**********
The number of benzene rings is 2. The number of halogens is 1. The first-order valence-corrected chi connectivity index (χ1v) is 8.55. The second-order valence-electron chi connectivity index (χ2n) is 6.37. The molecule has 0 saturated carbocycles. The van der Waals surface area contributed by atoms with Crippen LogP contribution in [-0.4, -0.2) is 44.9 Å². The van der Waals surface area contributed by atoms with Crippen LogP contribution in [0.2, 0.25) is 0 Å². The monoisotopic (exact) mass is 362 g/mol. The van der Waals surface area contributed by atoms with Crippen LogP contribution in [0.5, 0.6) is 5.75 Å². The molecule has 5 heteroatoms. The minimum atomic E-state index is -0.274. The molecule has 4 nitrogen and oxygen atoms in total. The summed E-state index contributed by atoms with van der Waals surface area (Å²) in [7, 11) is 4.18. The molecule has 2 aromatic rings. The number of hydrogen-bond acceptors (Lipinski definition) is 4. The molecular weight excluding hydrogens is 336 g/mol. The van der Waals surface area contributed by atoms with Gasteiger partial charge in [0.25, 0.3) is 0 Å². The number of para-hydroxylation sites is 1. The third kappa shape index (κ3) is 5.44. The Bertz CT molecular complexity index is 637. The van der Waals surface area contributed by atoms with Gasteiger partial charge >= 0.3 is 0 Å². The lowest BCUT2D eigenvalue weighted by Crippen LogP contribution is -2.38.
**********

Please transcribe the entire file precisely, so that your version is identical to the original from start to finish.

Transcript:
The number of benzene rings is 2. The number of halogens is 1. The first-order valence-corrected chi connectivity index (χ1v) is 8.55. The second-order valence-electron chi connectivity index (χ2n) is 6.37. The molecule has 0 saturated carbocycles. The van der Waals surface area contributed by atoms with Crippen LogP contribution in [-0.4, -0.2) is 44.9 Å². The van der Waals surface area contributed by atoms with Crippen LogP contribution in [0.2, 0.25) is 0 Å². The monoisotopic (exact) mass is 362 g/mol. The van der Waals surface area contributed by atoms with Crippen LogP contribution in [0.5, 0.6) is 5.75 Å². The molecule has 5 heteroatoms. The minimum atomic E-state index is -0.274. The molecule has 4 nitrogen and oxygen atoms in total. The summed E-state index contributed by atoms with van der Waals surface area (Å²) in [7, 11) is 4.18. The molecule has 2 aromatic rings. The number of hydrogen-bond acceptors (Lipinski definition) is 4. The molecular weight excluding hydrogens is 336 g/mol. The van der Waals surface area contributed by atoms with Gasteiger partial charge in [0.25, 0.3) is 0 Å². The number of para-hydroxylation sites is 1. The third kappa shape index (κ3) is 5.44. The Bertz CT molecular complexity index is 637. The van der Waals surface area contributed by atoms with Gasteiger partial charge >= 0.3 is 0 Å². The lowest BCUT2D eigenvalue weighted by Crippen LogP contribution is -2.38.